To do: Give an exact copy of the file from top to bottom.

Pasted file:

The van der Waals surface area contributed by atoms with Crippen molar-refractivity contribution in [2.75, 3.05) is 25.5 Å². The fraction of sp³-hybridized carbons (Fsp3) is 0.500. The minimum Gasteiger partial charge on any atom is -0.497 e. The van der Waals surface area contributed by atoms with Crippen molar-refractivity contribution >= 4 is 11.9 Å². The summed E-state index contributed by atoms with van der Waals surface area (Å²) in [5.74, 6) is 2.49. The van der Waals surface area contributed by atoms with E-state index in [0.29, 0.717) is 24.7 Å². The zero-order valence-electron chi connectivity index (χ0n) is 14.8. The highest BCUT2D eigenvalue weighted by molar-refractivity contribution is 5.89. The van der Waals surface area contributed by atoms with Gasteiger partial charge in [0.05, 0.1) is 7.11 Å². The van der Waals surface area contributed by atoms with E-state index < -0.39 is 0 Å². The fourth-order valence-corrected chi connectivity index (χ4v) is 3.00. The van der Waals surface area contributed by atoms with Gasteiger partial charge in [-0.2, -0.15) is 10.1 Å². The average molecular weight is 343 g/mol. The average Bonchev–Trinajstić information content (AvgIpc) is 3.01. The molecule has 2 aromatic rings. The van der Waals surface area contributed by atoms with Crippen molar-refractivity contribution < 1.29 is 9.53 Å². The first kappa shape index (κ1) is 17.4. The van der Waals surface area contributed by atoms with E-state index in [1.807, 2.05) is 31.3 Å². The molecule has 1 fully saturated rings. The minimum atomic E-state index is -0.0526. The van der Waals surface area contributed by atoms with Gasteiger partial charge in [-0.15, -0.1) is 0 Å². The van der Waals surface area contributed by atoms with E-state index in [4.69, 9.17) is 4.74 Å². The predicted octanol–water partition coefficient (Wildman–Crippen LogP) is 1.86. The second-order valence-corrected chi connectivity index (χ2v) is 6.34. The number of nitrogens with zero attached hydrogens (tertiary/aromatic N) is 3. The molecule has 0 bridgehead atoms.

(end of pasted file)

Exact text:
The van der Waals surface area contributed by atoms with Crippen molar-refractivity contribution in [2.75, 3.05) is 25.5 Å². The fraction of sp³-hybridized carbons (Fsp3) is 0.500. The minimum Gasteiger partial charge on any atom is -0.497 e. The van der Waals surface area contributed by atoms with Crippen molar-refractivity contribution >= 4 is 11.9 Å². The summed E-state index contributed by atoms with van der Waals surface area (Å²) in [5.74, 6) is 2.49. The van der Waals surface area contributed by atoms with E-state index in [0.29, 0.717) is 24.7 Å². The zero-order valence-electron chi connectivity index (χ0n) is 14.8. The highest BCUT2D eigenvalue weighted by molar-refractivity contribution is 5.89. The van der Waals surface area contributed by atoms with Gasteiger partial charge in [0.05, 0.1) is 7.11 Å². The van der Waals surface area contributed by atoms with E-state index < -0.39 is 0 Å². The fourth-order valence-corrected chi connectivity index (χ4v) is 3.00. The van der Waals surface area contributed by atoms with Gasteiger partial charge in [-0.2, -0.15) is 10.1 Å². The average molecular weight is 343 g/mol. The average Bonchev–Trinajstić information content (AvgIpc) is 3.01. The molecule has 2 aromatic rings. The van der Waals surface area contributed by atoms with Crippen molar-refractivity contribution < 1.29 is 9.53 Å². The first kappa shape index (κ1) is 17.4. The van der Waals surface area contributed by atoms with E-state index in [1.807, 2.05) is 31.3 Å². The molecule has 1 fully saturated rings. The minimum atomic E-state index is -0.0526. The van der Waals surface area contributed by atoms with Gasteiger partial charge in [-0.15, -0.1) is 0 Å². The van der Waals surface area contributed by atoms with E-state index in [4.69, 9.17) is 4.74 Å². The predicted octanol–water partition coefficient (Wildman–Crippen LogP) is 1.86. The second-order valence-corrected chi connectivity index (χ2v) is 6.34. The number of nitrogens with zero attached hydrogens (tertiary/aromatic N) is 3. The molecule has 0 bridgehead atoms.